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Here's a slick Canadian subpanel with a "generator interlock". It is a normal 2-pole panel, just like common USA panels, and it's Square D QO, which is common as dirt in the USA. However for the generator interlock, it uses 3-pole breakers (this series of panel is also made in a 3-phase version, so the 3-pole breakers are also common). The third pole switches neutral.

We often have applications here in the US where someone needs a generator interlock/transfer switch, and there are loads of things like this on the US market, but they are only 2-pole (no neutral). That won't cut it, because they are coming off an inlet from a portable generator, and most portable generators have neutral-ground bonds, which means neutral must be switched. (the consumer can't be counted on to install and remove the N-G bond every time he uses the generator).

This thing is both CSA and UL listed (CSA is a US Nationally Recognized Testing Lab) and actually made in the USA. So could I just pop across the Friendship Bridge, buy one in Home Depot.CA, and use it in Virginia? Or is that statutorially disallowed, and if so, by which Code cite?

  • The correct question to ask is: What does MY LOCAL CODE require/permit? Even "Virginia" is not specific enough since your local jurisdiction may have requirements different from other parts of the state. The fact that it's CSA is, in my opinion, irrelevant. It is, UL listed but that doesn't make it compliant with your local codes. For that, you'll need to consult the codes themselves and ensure that you are compliant with the application. – jwh20 May 27 '19 at 16:48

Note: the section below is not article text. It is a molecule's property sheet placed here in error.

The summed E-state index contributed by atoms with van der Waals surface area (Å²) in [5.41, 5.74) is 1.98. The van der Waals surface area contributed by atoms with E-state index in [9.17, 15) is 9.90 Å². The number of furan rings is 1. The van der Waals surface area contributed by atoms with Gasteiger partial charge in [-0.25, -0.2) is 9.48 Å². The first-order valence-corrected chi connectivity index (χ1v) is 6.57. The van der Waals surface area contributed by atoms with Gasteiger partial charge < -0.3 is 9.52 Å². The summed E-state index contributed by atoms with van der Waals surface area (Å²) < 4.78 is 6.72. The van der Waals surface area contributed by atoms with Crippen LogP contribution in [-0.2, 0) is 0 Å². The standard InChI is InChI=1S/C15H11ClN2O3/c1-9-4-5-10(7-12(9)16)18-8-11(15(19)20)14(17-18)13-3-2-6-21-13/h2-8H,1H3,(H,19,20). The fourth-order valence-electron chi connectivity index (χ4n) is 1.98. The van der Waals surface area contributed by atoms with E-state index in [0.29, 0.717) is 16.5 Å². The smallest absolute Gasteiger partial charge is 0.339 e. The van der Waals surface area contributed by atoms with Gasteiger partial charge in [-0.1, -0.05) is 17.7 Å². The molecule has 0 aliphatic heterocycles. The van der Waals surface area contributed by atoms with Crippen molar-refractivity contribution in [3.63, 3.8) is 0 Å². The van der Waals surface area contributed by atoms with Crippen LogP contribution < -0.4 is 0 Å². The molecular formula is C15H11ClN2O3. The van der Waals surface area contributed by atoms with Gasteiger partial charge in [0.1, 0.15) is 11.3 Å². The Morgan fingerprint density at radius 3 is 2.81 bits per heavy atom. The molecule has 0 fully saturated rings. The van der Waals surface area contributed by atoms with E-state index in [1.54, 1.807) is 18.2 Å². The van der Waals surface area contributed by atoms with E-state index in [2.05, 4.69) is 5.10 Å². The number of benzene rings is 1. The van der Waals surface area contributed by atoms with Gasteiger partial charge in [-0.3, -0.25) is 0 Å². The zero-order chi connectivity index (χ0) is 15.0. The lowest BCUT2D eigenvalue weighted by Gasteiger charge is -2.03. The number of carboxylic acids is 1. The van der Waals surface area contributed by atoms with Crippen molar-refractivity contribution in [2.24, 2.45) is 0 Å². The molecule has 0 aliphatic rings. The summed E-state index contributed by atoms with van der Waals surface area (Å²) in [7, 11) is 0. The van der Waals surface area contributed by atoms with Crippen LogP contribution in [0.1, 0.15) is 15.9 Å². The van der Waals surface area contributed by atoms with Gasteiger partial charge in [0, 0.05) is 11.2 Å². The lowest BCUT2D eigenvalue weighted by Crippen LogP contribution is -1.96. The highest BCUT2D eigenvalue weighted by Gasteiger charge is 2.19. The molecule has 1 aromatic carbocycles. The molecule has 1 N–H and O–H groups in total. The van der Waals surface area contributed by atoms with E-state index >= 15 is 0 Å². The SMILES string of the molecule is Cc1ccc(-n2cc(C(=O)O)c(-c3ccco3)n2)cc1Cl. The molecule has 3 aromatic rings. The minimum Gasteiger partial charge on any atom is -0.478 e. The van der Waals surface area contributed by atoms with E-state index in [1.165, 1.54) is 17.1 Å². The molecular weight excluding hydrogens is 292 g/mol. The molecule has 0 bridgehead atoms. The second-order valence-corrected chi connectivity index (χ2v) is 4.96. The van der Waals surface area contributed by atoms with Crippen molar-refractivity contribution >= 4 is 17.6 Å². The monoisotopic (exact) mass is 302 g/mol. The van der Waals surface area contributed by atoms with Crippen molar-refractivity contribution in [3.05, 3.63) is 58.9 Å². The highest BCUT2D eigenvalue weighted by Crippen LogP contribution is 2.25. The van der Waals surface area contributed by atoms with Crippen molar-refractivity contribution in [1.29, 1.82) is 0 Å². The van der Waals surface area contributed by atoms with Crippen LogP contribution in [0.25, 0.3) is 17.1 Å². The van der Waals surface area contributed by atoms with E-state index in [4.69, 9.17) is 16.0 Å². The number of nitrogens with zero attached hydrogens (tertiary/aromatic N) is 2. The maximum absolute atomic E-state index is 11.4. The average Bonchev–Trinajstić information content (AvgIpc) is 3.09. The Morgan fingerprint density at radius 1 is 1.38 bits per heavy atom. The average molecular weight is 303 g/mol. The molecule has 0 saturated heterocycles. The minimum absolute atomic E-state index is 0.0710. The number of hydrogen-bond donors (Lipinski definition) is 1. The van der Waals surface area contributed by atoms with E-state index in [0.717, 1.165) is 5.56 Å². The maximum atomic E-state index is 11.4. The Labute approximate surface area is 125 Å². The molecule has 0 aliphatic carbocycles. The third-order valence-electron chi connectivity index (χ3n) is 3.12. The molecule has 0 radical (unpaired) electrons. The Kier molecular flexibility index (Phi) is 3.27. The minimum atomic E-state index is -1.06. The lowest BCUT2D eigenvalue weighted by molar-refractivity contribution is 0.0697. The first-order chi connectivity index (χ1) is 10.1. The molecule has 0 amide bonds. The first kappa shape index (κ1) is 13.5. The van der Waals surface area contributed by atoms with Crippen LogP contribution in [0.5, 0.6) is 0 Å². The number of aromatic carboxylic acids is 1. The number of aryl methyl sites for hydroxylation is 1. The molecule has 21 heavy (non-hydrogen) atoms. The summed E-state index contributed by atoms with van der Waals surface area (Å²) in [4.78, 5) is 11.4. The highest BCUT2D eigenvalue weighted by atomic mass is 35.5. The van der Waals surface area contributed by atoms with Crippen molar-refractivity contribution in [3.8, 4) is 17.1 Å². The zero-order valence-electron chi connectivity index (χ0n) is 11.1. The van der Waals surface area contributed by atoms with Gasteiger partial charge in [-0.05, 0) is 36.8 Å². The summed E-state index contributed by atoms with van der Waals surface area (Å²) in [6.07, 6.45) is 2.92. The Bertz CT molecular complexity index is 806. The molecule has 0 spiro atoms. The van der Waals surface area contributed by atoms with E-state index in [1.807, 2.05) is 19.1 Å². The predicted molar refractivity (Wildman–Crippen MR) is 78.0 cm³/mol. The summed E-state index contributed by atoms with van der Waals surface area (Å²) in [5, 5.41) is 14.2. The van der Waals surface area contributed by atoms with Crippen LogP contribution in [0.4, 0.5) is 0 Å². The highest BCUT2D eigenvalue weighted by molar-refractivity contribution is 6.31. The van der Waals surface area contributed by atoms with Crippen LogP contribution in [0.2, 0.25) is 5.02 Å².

• @jwh20 this is under the purview of 110.3 re: listing and labeling -- inspectors generally defer to the UL listing on a listed/labeled product such as a panelboard, as trying to field verify compliance to UL 50 practically requires UL to bring their truck o' gear out... – ThreePhaseEel May 27 '19 at 16:53
  • Can you get me the UL file number off of one? The drawing Schneider Canada provides only lists the CSA file number, and I don't think it's cCSAus, although I can see if I can access their database... – ThreePhaseEel May 27 '19 at 16:54
  • Yeah, I can't find it either nor do I see the C/US device on the CSA mark. Photos aren't focusing on that. I'd love to go check one out, but I don't want to get 50 lashes with a wet noodle for reentering the US without proper papers... – Harper - Reinstate Monica May 27 '19 at 16:58
  • @ThreePhaseEel My point was that UL listing in and of itself is not the final determining factor as to whether or not a specific piece of equipment is legal in a particular use or locality. There are plenty of UL listed components that, when used or installed incorrectly, are dangerous and illegal. – jwh20 May 27 '19 at 17:16
5

In your specific case, no, because the labeling is wrong (or you just can't get what you want)

Looking at the photos on HD.ca, it is clear enough that the panel is not labeled for service in the US, as it would either need a cCSAus mark, or a UL mark alongside the CSA mark, in order to be usable in the US as well as Canada.